I'm a northerner. I thought I knew what the cold was. I knew nothing.
Germany hit -7 this week and I was the stupid one in bright pink overshoes attempting to take on those elements.
The pain of cold is easier to handle than the pain of being useless.
Essentially that’s why. I’ve not been able to train much recently, and I convinced myself the cold would be easier to cope with than another week of feeling like a pathetic human being who can’t ride a bike.
Of course it was also for the training, the views and the opportunity to do something that most people would say is stupid. Most people are right. This day, I felt like being stupid.
It was a 68km route. Mostly flat with a few bumps to get the chamois out the saddle.
No stop planned in.
One of the biggest barriers of riding in the cold is knowing what kit to wear.
Like a good night out, success starts with the wardrobe.
- Rapha Winter hat and helmet
- Rapha Winter snood
- Rapha merino Base layer
- Long sleeve brevet windproof jersey
- Souplesse Winter jacket
- Rapha Winter tights
- Two pairs of gloves
- Rapha Winter Overshoes
Load the route, back pockets filled, dial up the stupid and roll out.
30km in and I was riding across landscapes that were covered in white with temperatures hitting below -7. No other cyclists on the road. No other people in sight. Just me and the bike, searching hopelessly for the feeling I’d lost across my entire body. It was 3 hours of torture, sprinkled with wonderfully aesthetic views.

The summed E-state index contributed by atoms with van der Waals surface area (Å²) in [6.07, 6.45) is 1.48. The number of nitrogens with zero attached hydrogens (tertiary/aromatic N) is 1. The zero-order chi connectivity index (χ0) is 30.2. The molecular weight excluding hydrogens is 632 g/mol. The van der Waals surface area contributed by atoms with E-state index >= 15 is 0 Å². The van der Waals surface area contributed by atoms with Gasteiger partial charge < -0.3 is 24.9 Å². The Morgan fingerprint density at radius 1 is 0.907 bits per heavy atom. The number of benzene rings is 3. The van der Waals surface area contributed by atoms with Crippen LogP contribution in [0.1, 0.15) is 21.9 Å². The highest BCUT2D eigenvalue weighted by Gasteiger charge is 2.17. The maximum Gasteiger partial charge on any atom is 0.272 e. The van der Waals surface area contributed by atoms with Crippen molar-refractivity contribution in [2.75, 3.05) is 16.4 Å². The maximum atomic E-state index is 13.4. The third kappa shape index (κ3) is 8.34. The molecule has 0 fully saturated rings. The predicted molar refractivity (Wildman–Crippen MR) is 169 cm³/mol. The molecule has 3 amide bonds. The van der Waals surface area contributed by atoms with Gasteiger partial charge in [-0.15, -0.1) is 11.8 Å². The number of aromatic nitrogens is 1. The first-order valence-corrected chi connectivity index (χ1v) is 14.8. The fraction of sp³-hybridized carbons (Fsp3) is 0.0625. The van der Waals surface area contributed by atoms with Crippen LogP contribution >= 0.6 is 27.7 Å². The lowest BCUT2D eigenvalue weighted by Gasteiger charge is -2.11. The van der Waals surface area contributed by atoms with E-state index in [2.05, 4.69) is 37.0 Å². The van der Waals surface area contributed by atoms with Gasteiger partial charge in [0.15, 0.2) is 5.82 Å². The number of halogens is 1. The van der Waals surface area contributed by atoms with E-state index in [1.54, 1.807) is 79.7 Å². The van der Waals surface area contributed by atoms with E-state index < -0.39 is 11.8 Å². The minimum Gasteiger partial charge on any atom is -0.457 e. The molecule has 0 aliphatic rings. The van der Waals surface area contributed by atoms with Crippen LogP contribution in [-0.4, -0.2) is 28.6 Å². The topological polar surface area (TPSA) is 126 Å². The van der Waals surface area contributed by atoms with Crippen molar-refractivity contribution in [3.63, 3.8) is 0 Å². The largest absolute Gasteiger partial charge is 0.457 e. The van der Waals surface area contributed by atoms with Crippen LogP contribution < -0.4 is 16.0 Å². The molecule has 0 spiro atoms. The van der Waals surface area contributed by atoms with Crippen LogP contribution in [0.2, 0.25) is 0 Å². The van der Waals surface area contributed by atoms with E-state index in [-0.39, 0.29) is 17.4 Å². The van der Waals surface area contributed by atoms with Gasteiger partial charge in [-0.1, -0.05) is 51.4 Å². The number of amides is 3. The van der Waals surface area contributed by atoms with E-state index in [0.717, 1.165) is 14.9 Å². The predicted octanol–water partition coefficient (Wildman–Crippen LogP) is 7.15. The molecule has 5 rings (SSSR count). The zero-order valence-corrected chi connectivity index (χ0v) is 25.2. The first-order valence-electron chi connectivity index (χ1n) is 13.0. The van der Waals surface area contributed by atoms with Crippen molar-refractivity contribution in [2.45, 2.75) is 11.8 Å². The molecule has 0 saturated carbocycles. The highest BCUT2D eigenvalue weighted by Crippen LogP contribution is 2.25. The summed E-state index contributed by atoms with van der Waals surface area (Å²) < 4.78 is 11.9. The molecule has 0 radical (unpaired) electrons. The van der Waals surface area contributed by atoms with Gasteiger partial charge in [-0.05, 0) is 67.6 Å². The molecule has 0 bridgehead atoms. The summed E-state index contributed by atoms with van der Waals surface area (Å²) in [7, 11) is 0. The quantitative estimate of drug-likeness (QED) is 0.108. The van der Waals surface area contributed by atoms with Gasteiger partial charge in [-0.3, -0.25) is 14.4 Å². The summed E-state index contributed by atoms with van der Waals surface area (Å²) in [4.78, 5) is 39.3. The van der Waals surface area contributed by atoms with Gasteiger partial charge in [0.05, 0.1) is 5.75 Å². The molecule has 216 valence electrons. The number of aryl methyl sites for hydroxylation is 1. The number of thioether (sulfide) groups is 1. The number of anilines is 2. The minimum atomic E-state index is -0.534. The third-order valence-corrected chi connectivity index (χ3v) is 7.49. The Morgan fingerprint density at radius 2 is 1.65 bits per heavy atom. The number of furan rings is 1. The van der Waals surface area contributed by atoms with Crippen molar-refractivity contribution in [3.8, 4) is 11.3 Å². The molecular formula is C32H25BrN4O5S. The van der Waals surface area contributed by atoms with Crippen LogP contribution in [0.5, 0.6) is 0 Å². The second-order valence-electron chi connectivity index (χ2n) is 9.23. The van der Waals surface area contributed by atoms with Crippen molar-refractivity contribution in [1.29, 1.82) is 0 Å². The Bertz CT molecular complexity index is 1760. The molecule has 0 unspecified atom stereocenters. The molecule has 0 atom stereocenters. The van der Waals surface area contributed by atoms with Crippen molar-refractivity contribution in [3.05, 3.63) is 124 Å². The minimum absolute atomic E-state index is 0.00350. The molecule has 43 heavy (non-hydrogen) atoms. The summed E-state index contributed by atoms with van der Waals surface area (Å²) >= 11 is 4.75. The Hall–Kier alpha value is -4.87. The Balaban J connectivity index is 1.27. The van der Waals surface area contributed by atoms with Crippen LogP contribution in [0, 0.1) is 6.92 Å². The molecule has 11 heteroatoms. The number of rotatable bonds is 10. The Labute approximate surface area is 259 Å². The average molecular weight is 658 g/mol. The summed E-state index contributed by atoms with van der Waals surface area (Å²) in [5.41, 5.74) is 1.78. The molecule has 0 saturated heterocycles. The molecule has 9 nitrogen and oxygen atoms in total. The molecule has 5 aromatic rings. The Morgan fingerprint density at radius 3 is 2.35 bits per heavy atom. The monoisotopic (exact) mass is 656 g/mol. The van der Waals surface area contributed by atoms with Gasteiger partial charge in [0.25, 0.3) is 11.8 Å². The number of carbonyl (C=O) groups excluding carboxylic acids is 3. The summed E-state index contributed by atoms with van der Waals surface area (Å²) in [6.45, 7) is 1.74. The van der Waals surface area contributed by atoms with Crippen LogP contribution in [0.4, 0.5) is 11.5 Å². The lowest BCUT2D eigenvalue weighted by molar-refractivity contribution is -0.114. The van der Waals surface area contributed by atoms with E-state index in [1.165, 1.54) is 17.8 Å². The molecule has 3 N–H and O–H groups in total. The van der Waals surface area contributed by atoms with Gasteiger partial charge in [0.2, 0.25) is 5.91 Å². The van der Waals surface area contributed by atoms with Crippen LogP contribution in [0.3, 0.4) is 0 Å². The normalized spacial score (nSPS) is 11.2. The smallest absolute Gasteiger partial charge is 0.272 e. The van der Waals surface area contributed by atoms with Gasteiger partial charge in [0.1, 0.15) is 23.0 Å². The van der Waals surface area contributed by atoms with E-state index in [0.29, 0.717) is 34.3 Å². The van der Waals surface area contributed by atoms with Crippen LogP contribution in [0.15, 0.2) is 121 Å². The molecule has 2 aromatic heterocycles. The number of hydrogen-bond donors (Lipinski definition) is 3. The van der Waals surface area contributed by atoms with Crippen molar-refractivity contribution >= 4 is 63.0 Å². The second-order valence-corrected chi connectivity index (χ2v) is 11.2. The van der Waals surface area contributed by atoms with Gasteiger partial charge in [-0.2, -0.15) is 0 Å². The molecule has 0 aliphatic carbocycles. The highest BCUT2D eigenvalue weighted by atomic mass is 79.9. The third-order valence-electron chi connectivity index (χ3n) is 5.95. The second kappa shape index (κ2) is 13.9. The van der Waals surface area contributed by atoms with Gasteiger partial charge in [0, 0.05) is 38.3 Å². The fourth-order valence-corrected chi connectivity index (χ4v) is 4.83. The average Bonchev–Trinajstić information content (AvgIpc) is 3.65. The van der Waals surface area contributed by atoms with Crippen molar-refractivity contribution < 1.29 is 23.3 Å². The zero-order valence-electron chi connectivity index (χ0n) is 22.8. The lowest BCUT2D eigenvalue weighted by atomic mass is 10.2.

I thought about a lot during those 3 hours; why was I much fitter a few months ago, why did I eat so much last night, why did I send that message, why do I prefer smooth peanut butter? Not much logic, but that’s not what empty roads are built for. They’re for letting these odd (and often stupid) thoughts in and pedalling whilst you try to understand them. Giving you headspace that most people crave but never find.
Why am I riding in the cold? A question that didn't yet have an answer as my little finger became unbearably painful and as I tried to get a drink but my water had turned to ice. Why am I this stupid?
It may have been a stupid idea. It took me a few hours to warm back up once I returned. I felt shattered the whole day and my eyes were stinging from the weather. But these ideas are often the ones that make you feel anything but stupid afterwards. You feel like you know something about the world that others don’t. Experienced something and witnessed views that others won’t. You have a content feeling that may not exist in those who chose the easy option that morning. You find many answers to those why questions you asked yourself.
It’s quite possible that stupid ideas lead to disaster (see previous blog post).
But it may be that sometimes they lead to wiser and more interesting people.
What’s normal becomes boring.
So thank you bike, for making me more stupid.